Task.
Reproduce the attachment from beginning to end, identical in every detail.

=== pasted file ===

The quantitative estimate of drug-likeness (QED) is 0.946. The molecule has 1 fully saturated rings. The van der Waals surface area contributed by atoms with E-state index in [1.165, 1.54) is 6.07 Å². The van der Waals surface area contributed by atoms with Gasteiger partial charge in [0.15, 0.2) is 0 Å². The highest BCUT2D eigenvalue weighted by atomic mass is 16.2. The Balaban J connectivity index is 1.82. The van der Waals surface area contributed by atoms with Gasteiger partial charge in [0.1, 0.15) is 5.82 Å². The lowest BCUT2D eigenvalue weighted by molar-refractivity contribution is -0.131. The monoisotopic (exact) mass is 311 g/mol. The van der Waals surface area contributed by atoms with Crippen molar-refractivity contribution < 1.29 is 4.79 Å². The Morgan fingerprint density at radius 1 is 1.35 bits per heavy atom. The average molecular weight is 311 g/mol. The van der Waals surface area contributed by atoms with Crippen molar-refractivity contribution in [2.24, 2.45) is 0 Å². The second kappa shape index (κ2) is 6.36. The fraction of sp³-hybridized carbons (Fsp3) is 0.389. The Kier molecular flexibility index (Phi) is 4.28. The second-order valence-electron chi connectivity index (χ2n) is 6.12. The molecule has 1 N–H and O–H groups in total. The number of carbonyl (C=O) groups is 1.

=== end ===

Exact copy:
The quantitative estimate of drug-likeness (QED) is 0.946. The molecule has 1 fully saturated rings. The van der Waals surface area contributed by atoms with E-state index in [1.165, 1.54) is 6.07 Å². The van der Waals surface area contributed by atoms with Gasteiger partial charge in [0.15, 0.2) is 0 Å². The highest BCUT2D eigenvalue weighted by atomic mass is 16.2. The Balaban J connectivity index is 1.82. The van der Waals surface area contributed by atoms with Gasteiger partial charge in [0.1, 0.15) is 5.82 Å². The lowest BCUT2D eigenvalue weighted by molar-refractivity contribution is -0.131. The monoisotopic (exact) mass is 311 g/mol. The van der Waals surface area contributed by atoms with Crippen molar-refractivity contribution < 1.29 is 4.79 Å². The Morgan fingerprint density at radius 1 is 1.35 bits per heavy atom. The average molecular weight is 311 g/mol. The van der Waals surface area contributed by atoms with Crippen molar-refractivity contribution in [2.24, 2.45) is 0 Å². The second kappa shape index (κ2) is 6.36. The fraction of sp³-hybridized carbons (Fsp3) is 0.389. The Kier molecular flexibility index (Phi) is 4.28. The second-order valence-electron chi connectivity index (χ2n) is 6.12. The molecule has 1 N–H and O–H groups in total. The number of carbonyl (C=O) groups is 1.